NASHVILLE, Tenn. (AP) — Republican turnout Tuesday outstripped Democrats by more than a 2-to-1 margin in Tennessee, a show of muscle that encouraged the state's GOP leaders even if they didn't back winner Donald Trump.
Gov. Bill Haslam and U.S. Sen. Lamar Alexander endorsed Florida Sen. Marco Rubio, who was in third place behind Texas Sen. Ted Cruz.
The governor said he was "encouraged" by the voting totals, but he has not yet said whether he would support Trump if he ends up the GOP nominee.
"Now this process will play out in other states across the country," Haslam said after Trump won Tennessee.
Tennessee's junior senator, Bob Corker, did not endorse before the primary, but he said he plans to support the GOP nominee this fall. Corker said the primary showed "anger and dissatisfaction" among voters in both parties with fiscal, economic and security issues.
One Republican voicing strong support for Trump's win was state Senate Speaker Ron Ramsey of Blountville, who said his campaign "has electrified Republican and independent voters alike."
"The Trump campaign is giving voice to frustrated and alienated Americans who had all but abandoned the political process," Ramsey said. "If Donald Trump continues on this path to the nomination, I will support him wholeheartedly."
Exit polling showed nearly 6 in 10 Republican voters felt they had been betrayed by politicians from their party, and voters said they were attracted to Trump's outsider status.
Donna Thompson, who is retired from a job at the Grand Ole Opry, the long-running country music show in Nashville, said she voted for Trump because "he's sick of Washington just like everybody else."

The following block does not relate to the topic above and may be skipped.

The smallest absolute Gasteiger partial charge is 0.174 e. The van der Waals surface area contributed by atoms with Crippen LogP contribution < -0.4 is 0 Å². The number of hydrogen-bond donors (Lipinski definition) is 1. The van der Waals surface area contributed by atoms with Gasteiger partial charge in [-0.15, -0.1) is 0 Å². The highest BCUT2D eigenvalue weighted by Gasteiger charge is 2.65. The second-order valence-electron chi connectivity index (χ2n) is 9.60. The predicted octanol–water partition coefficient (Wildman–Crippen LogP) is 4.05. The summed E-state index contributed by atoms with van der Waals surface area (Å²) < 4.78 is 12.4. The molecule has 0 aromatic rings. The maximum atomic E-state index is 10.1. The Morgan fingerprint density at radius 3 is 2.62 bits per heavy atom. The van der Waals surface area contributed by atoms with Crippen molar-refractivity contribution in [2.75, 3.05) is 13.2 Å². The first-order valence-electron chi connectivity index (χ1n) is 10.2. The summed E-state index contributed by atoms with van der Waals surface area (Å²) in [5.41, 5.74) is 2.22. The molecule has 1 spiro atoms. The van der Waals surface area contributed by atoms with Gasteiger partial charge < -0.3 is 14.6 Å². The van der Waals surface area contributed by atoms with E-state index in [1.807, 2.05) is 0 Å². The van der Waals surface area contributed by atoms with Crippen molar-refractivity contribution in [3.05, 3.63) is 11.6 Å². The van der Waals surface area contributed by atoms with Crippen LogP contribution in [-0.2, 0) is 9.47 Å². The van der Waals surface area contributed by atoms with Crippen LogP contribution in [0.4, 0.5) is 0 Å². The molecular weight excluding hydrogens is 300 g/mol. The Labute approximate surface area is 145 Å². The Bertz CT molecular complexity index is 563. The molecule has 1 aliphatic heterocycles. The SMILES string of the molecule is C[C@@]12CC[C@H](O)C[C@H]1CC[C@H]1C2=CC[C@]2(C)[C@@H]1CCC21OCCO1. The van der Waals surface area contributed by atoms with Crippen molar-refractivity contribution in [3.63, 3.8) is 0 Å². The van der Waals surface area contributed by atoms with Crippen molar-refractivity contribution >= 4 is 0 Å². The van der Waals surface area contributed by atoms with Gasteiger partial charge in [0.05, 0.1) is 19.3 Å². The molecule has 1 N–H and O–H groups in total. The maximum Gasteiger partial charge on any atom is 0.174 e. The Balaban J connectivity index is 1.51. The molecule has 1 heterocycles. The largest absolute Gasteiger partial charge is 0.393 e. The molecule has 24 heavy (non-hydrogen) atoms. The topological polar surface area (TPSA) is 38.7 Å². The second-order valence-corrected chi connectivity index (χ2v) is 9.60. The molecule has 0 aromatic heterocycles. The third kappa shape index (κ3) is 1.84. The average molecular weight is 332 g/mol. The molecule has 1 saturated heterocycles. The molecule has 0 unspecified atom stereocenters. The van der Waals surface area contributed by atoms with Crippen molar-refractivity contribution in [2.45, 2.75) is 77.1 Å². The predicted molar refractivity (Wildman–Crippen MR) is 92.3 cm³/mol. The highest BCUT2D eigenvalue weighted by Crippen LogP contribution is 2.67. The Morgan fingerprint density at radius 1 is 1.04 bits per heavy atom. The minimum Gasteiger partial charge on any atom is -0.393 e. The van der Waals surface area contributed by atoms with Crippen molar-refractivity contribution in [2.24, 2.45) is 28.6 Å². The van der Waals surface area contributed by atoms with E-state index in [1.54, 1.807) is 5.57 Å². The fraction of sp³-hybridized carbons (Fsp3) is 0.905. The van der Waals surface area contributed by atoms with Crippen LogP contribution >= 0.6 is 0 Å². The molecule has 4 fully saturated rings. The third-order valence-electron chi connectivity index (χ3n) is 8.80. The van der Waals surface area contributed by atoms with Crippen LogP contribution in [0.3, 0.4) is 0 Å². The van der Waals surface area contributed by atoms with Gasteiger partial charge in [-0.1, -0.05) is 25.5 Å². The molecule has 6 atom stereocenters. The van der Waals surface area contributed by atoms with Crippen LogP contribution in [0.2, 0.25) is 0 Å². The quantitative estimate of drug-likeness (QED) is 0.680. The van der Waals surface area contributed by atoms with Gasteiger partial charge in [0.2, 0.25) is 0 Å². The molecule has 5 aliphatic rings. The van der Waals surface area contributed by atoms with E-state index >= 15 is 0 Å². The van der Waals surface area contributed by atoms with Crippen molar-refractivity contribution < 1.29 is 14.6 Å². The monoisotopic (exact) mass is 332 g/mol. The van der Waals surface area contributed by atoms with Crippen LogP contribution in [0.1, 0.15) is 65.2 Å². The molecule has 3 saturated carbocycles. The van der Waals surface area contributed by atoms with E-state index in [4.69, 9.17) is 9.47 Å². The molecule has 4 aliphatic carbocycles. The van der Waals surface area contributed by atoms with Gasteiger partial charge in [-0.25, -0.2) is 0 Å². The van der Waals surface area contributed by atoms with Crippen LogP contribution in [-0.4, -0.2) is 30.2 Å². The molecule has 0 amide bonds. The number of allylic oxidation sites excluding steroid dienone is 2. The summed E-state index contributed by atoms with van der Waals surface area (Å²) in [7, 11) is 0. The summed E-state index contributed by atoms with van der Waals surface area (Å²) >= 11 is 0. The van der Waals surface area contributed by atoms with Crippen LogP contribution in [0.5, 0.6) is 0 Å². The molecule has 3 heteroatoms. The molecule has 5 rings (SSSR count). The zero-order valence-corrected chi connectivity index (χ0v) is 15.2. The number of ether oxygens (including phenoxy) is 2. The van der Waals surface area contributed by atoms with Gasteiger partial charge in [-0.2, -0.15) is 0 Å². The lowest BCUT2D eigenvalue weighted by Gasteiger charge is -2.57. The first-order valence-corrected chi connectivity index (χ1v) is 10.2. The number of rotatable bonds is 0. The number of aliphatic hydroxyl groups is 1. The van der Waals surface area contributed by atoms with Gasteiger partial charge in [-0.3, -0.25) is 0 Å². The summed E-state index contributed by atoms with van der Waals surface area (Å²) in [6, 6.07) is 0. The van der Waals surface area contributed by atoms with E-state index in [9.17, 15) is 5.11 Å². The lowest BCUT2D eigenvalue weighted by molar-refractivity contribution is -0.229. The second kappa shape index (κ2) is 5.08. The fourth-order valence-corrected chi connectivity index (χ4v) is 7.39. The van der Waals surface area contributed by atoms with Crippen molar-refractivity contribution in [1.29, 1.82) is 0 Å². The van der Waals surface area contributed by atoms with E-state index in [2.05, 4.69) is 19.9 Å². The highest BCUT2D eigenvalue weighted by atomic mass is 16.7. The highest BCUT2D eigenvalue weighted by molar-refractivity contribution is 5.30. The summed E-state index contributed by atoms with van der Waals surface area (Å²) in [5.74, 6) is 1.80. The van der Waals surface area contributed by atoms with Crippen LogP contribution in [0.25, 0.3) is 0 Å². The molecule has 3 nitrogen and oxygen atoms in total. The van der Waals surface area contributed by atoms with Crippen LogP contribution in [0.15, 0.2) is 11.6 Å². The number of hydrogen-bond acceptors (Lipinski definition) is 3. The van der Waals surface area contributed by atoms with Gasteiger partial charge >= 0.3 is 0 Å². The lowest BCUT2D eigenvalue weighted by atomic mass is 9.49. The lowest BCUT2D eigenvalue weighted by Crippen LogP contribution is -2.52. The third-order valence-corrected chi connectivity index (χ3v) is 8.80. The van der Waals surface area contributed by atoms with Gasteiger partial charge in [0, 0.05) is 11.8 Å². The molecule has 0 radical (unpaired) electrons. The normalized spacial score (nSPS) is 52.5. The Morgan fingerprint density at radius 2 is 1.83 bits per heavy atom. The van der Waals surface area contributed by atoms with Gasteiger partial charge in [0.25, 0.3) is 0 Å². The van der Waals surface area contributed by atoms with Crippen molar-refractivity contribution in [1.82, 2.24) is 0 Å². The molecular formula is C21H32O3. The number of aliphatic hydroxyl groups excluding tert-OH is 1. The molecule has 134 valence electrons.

"I'm ready for a change," she said.
With 95 percent of Republican precincts reporting, Trump had 40 percent of the vote, compared with 25 percent for Cruz and 21 percent for Rubio. Trump was ahead in every Tennessee county except Williamson, where Rubio won.
Clinton had 66 percent of the Democratic vote, compared with 33 percent for Vermont Sen. Bernie Sanders.
According to the exit polls, Trump had an especially big lead among voters without a college degree. Among those with at least a college degree, Trump had a small lead over Rubio.
About half of those with incomes under $50,000 a year said they voted for Trump, while those earning $100,000 or more supported Trump and Rubio about equally.
Sixty-seven delegates were up for grabs in the Democratic primary, while 58 delegates are available to Republican candidates. Republican candidates must meet a threshold of at least 20 percent of the vote to qualify for any statewide delegates.
On the Democratic side, Clinton cemented her win with campaign stops and TV ads in Nashville and Memphis. Her supporters cited her experience as secretary of state and first lady in choosing to vote for her over Sanders.
Gloria Pryor-Lewis and daughter Greta Lewis, who are African-American, voted for Clinton at Central Christian Church in Memphis.
"She has been the one who has stepped out to at least try to identify with most of the minorities, whether they're women, black, Asian, Hispanic," said Greta Lewis.
Connie Withers, a Nashville homemaker, also cited Clinton's experience in casting her vote for her.
"And I think women know how to straighten things out," she said with a laugh.